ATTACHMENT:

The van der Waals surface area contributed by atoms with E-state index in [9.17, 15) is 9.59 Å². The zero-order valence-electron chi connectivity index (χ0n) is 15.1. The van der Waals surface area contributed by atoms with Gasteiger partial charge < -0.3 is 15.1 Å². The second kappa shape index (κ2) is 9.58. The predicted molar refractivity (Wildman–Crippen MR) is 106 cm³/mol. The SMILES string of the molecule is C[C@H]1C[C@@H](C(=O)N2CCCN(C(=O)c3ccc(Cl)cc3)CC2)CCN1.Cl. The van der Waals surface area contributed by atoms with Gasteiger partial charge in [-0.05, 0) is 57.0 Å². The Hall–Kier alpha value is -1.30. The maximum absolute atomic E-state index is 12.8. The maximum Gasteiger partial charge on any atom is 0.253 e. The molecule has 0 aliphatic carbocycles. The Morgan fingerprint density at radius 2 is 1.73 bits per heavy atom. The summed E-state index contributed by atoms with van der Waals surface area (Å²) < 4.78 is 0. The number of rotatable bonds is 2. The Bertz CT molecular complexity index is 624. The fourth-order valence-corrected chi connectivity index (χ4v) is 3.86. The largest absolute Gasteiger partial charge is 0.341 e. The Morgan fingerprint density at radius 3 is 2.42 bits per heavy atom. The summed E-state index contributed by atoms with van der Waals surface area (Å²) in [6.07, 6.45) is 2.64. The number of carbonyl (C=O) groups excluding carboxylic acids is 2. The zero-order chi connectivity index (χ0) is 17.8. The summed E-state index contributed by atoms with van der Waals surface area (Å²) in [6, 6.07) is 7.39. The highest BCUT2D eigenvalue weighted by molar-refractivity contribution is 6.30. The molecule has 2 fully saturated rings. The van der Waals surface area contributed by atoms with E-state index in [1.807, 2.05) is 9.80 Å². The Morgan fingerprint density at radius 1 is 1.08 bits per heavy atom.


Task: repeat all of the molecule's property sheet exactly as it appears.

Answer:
The van der Waals surface area contributed by atoms with E-state index in [9.17, 15) is 9.59 Å². The zero-order valence-electron chi connectivity index (χ0n) is 15.1. The van der Waals surface area contributed by atoms with Gasteiger partial charge < -0.3 is 15.1 Å². The second kappa shape index (κ2) is 9.58. The predicted molar refractivity (Wildman–Crippen MR) is 106 cm³/mol. The SMILES string of the molecule is C[C@H]1C[C@@H](C(=O)N2CCCN(C(=O)c3ccc(Cl)cc3)CC2)CCN1.Cl. The van der Waals surface area contributed by atoms with Gasteiger partial charge in [-0.05, 0) is 57.0 Å². The Hall–Kier alpha value is -1.30. The maximum absolute atomic E-state index is 12.8. The maximum Gasteiger partial charge on any atom is 0.253 e. The molecule has 0 aliphatic carbocycles. The Morgan fingerprint density at radius 2 is 1.73 bits per heavy atom. The summed E-state index contributed by atoms with van der Waals surface area (Å²) < 4.78 is 0. The number of rotatable bonds is 2. The Bertz CT molecular complexity index is 624. The fourth-order valence-corrected chi connectivity index (χ4v) is 3.86. The largest absolute Gasteiger partial charge is 0.341 e. The Morgan fingerprint density at radius 3 is 2.42 bits per heavy atom. The summed E-state index contributed by atoms with van der Waals surface area (Å²) in [6.07, 6.45) is 2.64. The number of carbonyl (C=O) groups excluding carboxylic acids is 2. The zero-order chi connectivity index (χ0) is 17.8. The summed E-state index contributed by atoms with van der Waals surface area (Å²) in [6, 6.07) is 7.39. The highest BCUT2D eigenvalue weighted by molar-refractivity contribution is 6.30. The molecule has 2 fully saturated rings. The van der Waals surface area contributed by atoms with E-state index in [1.807, 2.05) is 9.80 Å². The Morgan fingerprint density at radius 1 is 1.08 bits per heavy atom.